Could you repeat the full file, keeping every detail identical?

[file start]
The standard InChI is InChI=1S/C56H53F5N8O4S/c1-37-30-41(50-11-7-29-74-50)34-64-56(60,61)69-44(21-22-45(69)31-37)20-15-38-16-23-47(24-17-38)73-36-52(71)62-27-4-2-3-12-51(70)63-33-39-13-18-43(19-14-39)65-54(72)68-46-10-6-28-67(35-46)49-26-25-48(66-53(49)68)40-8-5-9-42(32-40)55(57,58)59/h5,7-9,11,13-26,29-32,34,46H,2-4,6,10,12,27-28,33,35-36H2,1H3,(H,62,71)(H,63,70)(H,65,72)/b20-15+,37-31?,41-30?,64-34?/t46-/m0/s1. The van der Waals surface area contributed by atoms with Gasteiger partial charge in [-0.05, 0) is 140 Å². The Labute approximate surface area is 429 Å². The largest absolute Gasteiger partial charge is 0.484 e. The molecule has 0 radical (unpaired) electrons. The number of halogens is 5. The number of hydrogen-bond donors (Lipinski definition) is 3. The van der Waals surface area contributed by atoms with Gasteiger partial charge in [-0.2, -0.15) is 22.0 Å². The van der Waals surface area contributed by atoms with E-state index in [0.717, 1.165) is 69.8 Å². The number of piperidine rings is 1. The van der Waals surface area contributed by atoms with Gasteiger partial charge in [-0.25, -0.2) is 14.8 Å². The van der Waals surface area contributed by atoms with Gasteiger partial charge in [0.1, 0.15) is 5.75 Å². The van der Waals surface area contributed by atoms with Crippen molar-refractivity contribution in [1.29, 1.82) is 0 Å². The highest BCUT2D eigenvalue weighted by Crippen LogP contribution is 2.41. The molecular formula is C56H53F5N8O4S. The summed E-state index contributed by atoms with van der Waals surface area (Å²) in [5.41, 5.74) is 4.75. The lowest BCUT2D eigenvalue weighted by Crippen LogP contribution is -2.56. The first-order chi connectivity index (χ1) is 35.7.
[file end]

The standard InChI is InChI=1S/C56H53F5N8O4S/c1-37-30-41(50-11-7-29-74-50)34-64-56(60,61)69-44(21-22-45(69)31-37)20-15-38-16-23-47(24-17-38)73-36-52(71)62-27-4-2-3-12-51(70)63-33-39-13-18-43(19-14-39)65-54(72)68-46-10-6-28-67(35-46)49-26-25-48(66-53(49)68)40-8-5-9-42(32-40)55(57,58)59/h5,7-9,11,13-26,29-32,34,46H,2-4,6,10,12,27-28,33,35-36H2,1H3,(H,62,71)(H,63,70)(H,65,72)/b20-15+,37-31?,41-30?,64-34?/t46-/m0/s1. The van der Waals surface area contributed by atoms with Gasteiger partial charge in [-0.05, 0) is 140 Å². The Labute approximate surface area is 429 Å². The largest absolute Gasteiger partial charge is 0.484 e. The molecule has 0 radical (unpaired) electrons. The number of halogens is 5. The number of hydrogen-bond donors (Lipinski definition) is 3. The van der Waals surface area contributed by atoms with Gasteiger partial charge in [-0.2, -0.15) is 22.0 Å². The van der Waals surface area contributed by atoms with E-state index in [0.717, 1.165) is 69.8 Å². The number of piperidine rings is 1. The van der Waals surface area contributed by atoms with Gasteiger partial charge in [-0.25, -0.2) is 14.8 Å². The van der Waals surface area contributed by atoms with Gasteiger partial charge in [0.1, 0.15) is 5.75 Å². The van der Waals surface area contributed by atoms with Crippen molar-refractivity contribution in [1.29, 1.82) is 0 Å². The highest BCUT2D eigenvalue weighted by Crippen LogP contribution is 2.41. The molecular formula is C56H53F5N8O4S. The summed E-state index contributed by atoms with van der Waals surface area (Å²) in [5.41, 5.74) is 4.75. The lowest BCUT2D eigenvalue weighted by Crippen LogP contribution is -2.56. The first-order chi connectivity index (χ1) is 35.7.